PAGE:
Laying there I decided to write to keep my mind off things and although I wrote about a paragraph, my mind would not stop spinning with these important distressing thoughts. They would not be ignored and put to the side and there was nothing I could do to block them out, I understood that now. I laid there thinking that maybe this was enlightenment. Maybe there was a hidden trove of wisdom waiting to be released into my mind i exchange for my current sanity. I felt I was going insane, and possibly schizophrenic right when I began to appreciate the things in my life.

I began to feel empathy like never before and felt enormous pity towards those who I previously had indfifference. I thought about how cold it was getting in the tent, and how miserable it must be to be homeless in San Francisco. I pitied my roommate who’s occasional smoking of cigarettes became a addiction before his eyes. I thought of my sister who I had taken for granted, and my cousins who are mentally insane. Now, I felt, I began to understand a microscopic piece of that pain. The disconnect that one’s mind might have from the brain. Life in that state felt like a function that was constantly riddled with noisey inputs and expected to return reasonable results.

Why was I scared? The fear of not being able to return to normal was one of the bggest things on my mind.

The next day. My brain, and it’s power to feel chemicals.

Teo days after I write this memo because the traumatic psychological affects of this experience is still present and will not go away until addressed. I need to further learn how to be honest with myself and other about the way I feel, and not build up negative emotions. Funnily enough, as I write this, my brain feels the way it does on a high. The catharsis of writing is keeping my fingers attached to my keyboard, and refusing to go back to it’s usual activities. I feel as though I need to releaase these thoughts, but now that they have been addressed, I’ll soon enough figure out a way to handle all my individual problems. This is the time to work on the things I have a new found appreciation for. I would like to say that I can implement all my positive changes, but I can’t. Anger is something I don’t find as part of an enlightened mind, but I have a lot of. The mai target of hate is mainly myself, but a great deal is projected outward. The courage of addressing certain problems is still not there, and open decisions are still beign rtionalized.

How definitions can help you in your daily life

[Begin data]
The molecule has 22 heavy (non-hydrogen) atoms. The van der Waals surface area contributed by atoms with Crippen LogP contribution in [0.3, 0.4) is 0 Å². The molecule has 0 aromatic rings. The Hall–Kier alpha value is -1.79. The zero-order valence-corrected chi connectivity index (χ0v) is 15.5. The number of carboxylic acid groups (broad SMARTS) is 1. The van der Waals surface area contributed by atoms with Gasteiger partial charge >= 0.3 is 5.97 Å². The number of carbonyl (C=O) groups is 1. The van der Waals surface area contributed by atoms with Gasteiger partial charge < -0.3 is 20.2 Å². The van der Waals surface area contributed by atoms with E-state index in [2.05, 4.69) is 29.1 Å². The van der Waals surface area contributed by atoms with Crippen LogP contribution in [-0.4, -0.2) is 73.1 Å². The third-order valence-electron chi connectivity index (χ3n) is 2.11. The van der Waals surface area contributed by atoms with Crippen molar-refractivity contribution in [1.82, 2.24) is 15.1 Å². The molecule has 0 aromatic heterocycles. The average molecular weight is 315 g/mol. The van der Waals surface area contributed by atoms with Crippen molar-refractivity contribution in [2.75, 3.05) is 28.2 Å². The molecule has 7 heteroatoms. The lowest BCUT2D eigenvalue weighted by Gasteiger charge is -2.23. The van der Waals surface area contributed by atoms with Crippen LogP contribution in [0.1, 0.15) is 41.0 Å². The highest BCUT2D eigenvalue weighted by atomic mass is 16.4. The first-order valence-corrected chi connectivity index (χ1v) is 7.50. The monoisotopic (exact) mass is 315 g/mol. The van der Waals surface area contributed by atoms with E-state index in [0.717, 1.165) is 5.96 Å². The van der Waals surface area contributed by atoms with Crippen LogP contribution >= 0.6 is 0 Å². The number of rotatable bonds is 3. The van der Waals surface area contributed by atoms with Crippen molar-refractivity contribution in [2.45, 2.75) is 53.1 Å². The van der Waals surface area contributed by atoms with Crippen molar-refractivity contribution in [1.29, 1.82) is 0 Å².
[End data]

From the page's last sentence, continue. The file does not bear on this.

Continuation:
Back in college I took a class called Abstract Mathematics where i learned things that would stick with me for years to come. One of these things were my professor’s emphasis on definitions. He said before we can start understanding how to perform a mathematical proof, we really had to get a sense of what everything was.

For example, understanding a definition of something can start by playing around with conrete examples. This is because implications that can be made about concrete example may help in understanding the general structure of a definition. These fact elicitation methods used on definitions are commonly known as deduction and induction. Deduction states that “Because a structure is defined to works like this, it should imply this other behavior is true”. Or in the case of induction you can ask “because this concrete example works like this, we can generalize some of these properties to other cases of this definition”.

This process of developing proofs is great for evaluating the logical consistency of arguments. Whenever I have an argument with someone of a certain belief I always check for logical consistency. Note that this is different from questioning whether any standalone subjective view I don’t like is logical, but rather it’s the assessment of whether one’s view is logically consistent with the other views in their belief system.

The crazy thing about logic is that you can form an argument about general statements as long as you have logical assertions that relate them together. For example, the logical operator for implication (usually denoted as =>) can be used to say that the statement A being true will always imply that the statement B is true (A => B). The ‘~’ symbol means the negation of something. So if A is true and we write ‘~A’, that means the expression evaluates to false.